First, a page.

Re: Question about Mahayana.
- Hi Ken H,
About the middle way of emptiness (such as neither existence/arising/eternalism nor non-existence/ceasing/annihilationism, neither sameness nor difference, neither coming nor going) found in Samyutta suttas/Samyukta sutras, you may first read SN 22.90 = SA 262 (See also Choong MK, The Fundamental Teachings of Early Buddhism (2000), pp. 60-66, 91-97, 192-199, 239; and The Notion of Emptiness in Early Buddhism (1999), pp. 32-40).
I hope this helps.
--- In firstname.lastname@example.org, "Ken H" <kenhowardau@...> wrote:
> Hi Thomas,
> >< KH: We can see from Lukas's quote that the view "everything is empty of both existence and non-existence" was not the sort of view held by the Buddha. It was just as wrong as "everything exists" or "everything does not exist." "
> > T: I think the view "everything is empty of both existence and non-existence" was found in the Samyutta sutta (Samyukta sutras).
> KH: I couldn't find the Samyatta Sutta, but are you aware of a formula (found, not only in the Kokanuda Sutta quoted by Lukas, but frequently throughout the suttas) describing wrong views as, for example, "The self exists, the self does not exist. The self both exists and does not exist. The self neither exists nor does not exist"? Or, in another example, "I shall be reborn, I shall not be reborn, I shall be both reborn and not reborn, I shall be neither reborn nor not reborn."
> I am assuming that the same formula would apply to your example of "everything exists" and it would show clearly that "everything is empty of both existence and non-existence" was a wrong view.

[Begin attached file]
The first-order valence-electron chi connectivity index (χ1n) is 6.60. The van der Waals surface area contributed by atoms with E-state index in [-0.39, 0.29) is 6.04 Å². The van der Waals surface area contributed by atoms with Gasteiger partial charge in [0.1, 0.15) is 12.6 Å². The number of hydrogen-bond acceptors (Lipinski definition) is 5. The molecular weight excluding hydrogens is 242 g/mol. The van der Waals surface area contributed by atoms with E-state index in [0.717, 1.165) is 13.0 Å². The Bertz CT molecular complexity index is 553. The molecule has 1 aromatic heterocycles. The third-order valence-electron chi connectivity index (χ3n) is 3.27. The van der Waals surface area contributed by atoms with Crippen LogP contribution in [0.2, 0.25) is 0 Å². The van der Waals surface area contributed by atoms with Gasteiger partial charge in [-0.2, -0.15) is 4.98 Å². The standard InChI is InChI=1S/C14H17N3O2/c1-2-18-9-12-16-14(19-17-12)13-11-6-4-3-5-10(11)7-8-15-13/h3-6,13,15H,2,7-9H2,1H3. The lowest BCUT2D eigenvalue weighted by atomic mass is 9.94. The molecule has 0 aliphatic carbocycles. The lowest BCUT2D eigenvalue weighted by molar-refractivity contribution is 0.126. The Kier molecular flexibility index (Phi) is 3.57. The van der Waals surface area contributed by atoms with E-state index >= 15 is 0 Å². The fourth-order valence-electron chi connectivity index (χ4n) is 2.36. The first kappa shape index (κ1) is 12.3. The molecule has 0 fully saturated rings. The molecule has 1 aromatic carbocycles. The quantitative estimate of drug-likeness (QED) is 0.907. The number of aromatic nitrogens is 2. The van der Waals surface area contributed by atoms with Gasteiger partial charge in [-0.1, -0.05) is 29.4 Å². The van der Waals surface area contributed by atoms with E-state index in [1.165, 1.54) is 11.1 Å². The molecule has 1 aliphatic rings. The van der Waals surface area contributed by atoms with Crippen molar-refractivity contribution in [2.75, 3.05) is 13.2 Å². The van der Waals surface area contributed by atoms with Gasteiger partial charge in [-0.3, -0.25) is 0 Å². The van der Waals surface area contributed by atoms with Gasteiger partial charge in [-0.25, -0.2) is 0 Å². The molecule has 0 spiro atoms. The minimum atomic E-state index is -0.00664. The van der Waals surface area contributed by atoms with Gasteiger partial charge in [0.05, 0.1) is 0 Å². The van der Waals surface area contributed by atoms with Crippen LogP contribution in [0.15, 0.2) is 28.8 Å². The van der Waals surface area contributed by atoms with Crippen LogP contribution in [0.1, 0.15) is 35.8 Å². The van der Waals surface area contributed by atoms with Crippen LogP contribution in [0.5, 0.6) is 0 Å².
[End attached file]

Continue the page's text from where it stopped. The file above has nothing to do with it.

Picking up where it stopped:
> Basically, all wrong views assume a permanent existence of some kind. And so they are all wrong, no matter what they say. They are doomed from the start.
> The view "everything exists" is a view about lasting (conventionally known) things. It is not a view about the conditioned things described by the Buddha. Therefore, that view, along with "everything neither exists nor does not exist," must be wrong.
> > T: Existence and non-existence are linked to the view "everything exists" and "everything does not exist." These views all come from self-attachment, and are regarded as the two extremes (see SN 22.90).
> KH: I am not sure what you mean by "come from self attachment." It sounds suspiciously like something Thanissaro B might have said on Access to Insight. I hope you are not saying that anatta is a mere mediation technique (in which attachment to thoughts of self and no-self are temporarily suppressed).
> If you are saying that then some serious re-education is urgently required. :-)
> Ken H
- Hi Sarah.
--- In email@example.com, "sarah" <sarahprocterabbott@...> wrote:
> S: Better to just talk about realities, paramattha dhammas that can be understood now. I think this is more productive than discussions about formal meditation.
> This morning at breakfast, another swimmer started asking me about retreats and meditation because of stress issues. I just started talking about 'now', about seeing now, hearing now, 'meditation' now, even in the noisy cafe. Otherwise, there's always a thinking about another time, another place, never any understanding or awareness now. She appreciated it!
I continue to think this is a very "zen" approach to Dhamma - I think if you called it "zen" you'd probably convert a bunch of Mahayanists, as it is very appealing, and I agree really is the heart of becoming aware, which can only happen at this moment now.
A favorite quote of mine is sort of analogous in its simplicity, from the avant-garde saxaphonist/bass clarinetist Eric Dolphy, now deceased: "Music, after it's over, it's gone in the air - you can never capture it again."
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